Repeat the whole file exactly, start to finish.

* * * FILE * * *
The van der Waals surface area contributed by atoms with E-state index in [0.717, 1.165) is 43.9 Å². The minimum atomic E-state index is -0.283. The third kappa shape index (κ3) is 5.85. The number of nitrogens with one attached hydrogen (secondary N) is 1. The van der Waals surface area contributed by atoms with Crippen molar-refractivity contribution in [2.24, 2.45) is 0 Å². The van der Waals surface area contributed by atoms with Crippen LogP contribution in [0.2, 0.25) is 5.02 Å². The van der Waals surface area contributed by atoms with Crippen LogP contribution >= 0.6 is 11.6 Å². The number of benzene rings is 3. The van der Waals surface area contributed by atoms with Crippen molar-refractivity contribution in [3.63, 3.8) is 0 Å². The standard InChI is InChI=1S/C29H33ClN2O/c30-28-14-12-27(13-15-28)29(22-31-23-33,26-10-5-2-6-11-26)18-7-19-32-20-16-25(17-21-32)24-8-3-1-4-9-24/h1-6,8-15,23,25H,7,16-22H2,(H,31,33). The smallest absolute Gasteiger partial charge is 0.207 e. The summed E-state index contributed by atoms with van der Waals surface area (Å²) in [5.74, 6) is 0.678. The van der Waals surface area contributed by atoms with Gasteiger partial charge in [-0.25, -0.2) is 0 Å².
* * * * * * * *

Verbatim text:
The van der Waals surface area contributed by atoms with E-state index in [0.717, 1.165) is 43.9 Å². The minimum atomic E-state index is -0.283. The third kappa shape index (κ3) is 5.85. The number of nitrogens with one attached hydrogen (secondary N) is 1. The van der Waals surface area contributed by atoms with Crippen molar-refractivity contribution in [2.24, 2.45) is 0 Å². The van der Waals surface area contributed by atoms with Crippen LogP contribution in [0.2, 0.25) is 5.02 Å². The van der Waals surface area contributed by atoms with Crippen LogP contribution >= 0.6 is 11.6 Å². The number of benzene rings is 3. The van der Waals surface area contributed by atoms with Crippen molar-refractivity contribution in [3.63, 3.8) is 0 Å². The standard InChI is InChI=1S/C29H33ClN2O/c30-28-14-12-27(13-15-28)29(22-31-23-33,26-10-5-2-6-11-26)18-7-19-32-20-16-25(17-21-32)24-8-3-1-4-9-24/h1-6,8-15,23,25H,7,16-22H2,(H,31,33). The smallest absolute Gasteiger partial charge is 0.207 e. The summed E-state index contributed by atoms with van der Waals surface area (Å²) in [5.74, 6) is 0.678. The van der Waals surface area contributed by atoms with Gasteiger partial charge in [-0.25, -0.2) is 0 Å².